Acton Institute Powerblog

Art as Spiritual Journey

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A new book shows how the greatest works of art were more than just opportunities to feel something but pilgrimages to the divine.

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In his essay “The Philosophy of Medieval Art,” Bishop Fulton Sheen opens with the statement, “There is no such thing as understanding the art in any period apart from the philosophy of that period.” In other words, far from being a frivolous elective course for aimless liberal arts majors, Sheen explains that the discipline of art history has the unique capacity to reveal the vital essence of past civilizations. A person could devote a research thesis to studying the innumerable details of life in the High Middle Ages or ponder the images on a few stained-glass windows and thus come away with a deeper idea of what that life was all about.

In his new book, Pilgrimage to the Museum: Man’s Search for God Through Art and Time, writer and former Wall Street executive Stephen F. Auth applies Sheen’s idea to the vast collection of the Metropolitan Museum of Art in New York City. As the title implies, Auth hopes to use art as a lens to examine mankind’s ever-changing relationship to God. In this way, he demonstrates that art can help guide people today on their own spiritual journey as it has countless others through the ages.

Auth mostly dispenses with the technical terms unique to the visual arts and speaks to the heart, as he declares in his introductory chapter: “We won’t be looking only at paintings and sculptures. We’ll be looking into our own souls too.” Even for those who enjoy art routinely, Auth revitalizes the experience by asking us to reflect on the truth conveyed by the artwork as well as its beauty. He makes it clear that touring a museum is more a pilgrimage than a high-minded leisure activity.

Auth begins in Ancient Egypt, analyzing the images on the Tomb of Perneb as well as the Seated Statue of Hatshepsut. Both pieces were intended to divinize the pharaohs, depicting them as far greater than their subjects, as immortals. Auth sums up the Egyptian faith embedded in these works in three words: “man as God.” Hubristic pride is on full display as artists put man on a literal pedestal.

Auth then turns to the ancient Greeks, who sought to depict human perfection, bringing the gods down to earth. He shows this in the statues Kouros, Diadoumenos, and Venus Genetrix. Despite being centuries apart in their creation, each attempts to represent the gods in material form. In Auth’s estimation, they betray the Greek artists’ “search for God, for their Creator, who they reasoned was discoverable through logic and reason and who is, in fact, present among us—in fact, was us.” In many ways, this idea inspired the great achievements of Greek civilization but would eventually morph into the solipsistic skepticism of their cultural successor, the Romans.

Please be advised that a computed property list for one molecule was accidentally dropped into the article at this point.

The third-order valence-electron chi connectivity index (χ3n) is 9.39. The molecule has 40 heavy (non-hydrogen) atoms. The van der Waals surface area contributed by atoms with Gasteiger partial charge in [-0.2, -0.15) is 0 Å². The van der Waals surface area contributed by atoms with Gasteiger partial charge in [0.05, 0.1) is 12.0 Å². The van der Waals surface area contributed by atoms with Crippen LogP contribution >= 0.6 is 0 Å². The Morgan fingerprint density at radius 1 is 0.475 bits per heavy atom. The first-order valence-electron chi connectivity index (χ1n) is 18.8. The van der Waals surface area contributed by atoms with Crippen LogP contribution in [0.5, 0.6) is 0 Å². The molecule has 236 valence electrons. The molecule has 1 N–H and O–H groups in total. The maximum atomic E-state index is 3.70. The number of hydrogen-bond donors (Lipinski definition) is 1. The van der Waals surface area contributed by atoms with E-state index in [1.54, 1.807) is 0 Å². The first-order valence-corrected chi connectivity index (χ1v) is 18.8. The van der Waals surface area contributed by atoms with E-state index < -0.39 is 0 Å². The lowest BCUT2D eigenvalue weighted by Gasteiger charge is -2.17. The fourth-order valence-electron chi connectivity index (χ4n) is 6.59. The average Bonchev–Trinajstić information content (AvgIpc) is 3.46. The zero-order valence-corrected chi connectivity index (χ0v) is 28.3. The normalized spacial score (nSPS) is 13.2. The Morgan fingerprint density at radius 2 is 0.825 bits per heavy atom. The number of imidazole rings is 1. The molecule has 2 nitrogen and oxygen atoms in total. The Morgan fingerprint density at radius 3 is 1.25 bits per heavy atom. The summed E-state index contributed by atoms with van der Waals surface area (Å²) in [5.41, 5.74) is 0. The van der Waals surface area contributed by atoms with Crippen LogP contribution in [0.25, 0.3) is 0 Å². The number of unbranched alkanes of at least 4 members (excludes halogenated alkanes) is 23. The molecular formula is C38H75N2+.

Even as we decry today’s decadence, the Roman Empire experienced something similar, as the predominant religions of those first few centuries consisted of superstitious mystery cults and worn-out paganism. Though Roman art featured brilliant technique, Auth highlights how spiritually vapid it was: “The focus was on the here and now, and to the extent that gods entered the picture, it seems largely to fit into what we would call superstition rather than belief.” To illustrate this, he considers a restored bedroom mural from Pompeii that was buried by the eruption of Mount Vesuvius, along with a portrait from Roman-occupied Egypt from the second century AD and a large statue of the Emperor Trebonianus Gallus from the third century. Unlike the artwork of the Greeks, these pieces don’t represent idealized human forms but depict life as merely pleasant, and sometimes stressful.

With the rise of Christianity in the post–Edict of Milan era, art progresses from the everyday realism of pagan Rome to the religious symbolism of Christian Rome. Instead of images of Roman nobles and royals reveling in this world, art now “focuses on the afterlife—and, in particular, on Christ and the saints.” Exemplary works include the Madonna and Child icon by Berlinghiero and a stained-glass composition from Sainte-Chapelle depicting the legend of St. Vincent of Saragossa. Although many may note a devolution in artistic technique, Auth explains how these works aim to do much more than imitate life on earth, and thus have a different expression that is nevertheless quite beautiful.

The Christian iconographic style became predominant in Western art throughout the Middle Ages, but changes start to emerge in the 14th and early 15th centuries in Italy, what Auth calls the Proto-Renaissance. For this period, he considers the Madonna and Child of Duccio di Buoninsegna, The Adoration of the Magi by Giotto, and The Crucifixion by Fra Angelico. Even though the differences between these works and their predecessors are admittedly subtle, Auth insists that they signify a meaningful break: “Art would no longer be about portraying to the Christian believer the abstract world of the spirit above…. It would now undertake to portray the life within, the very soul of man himself.”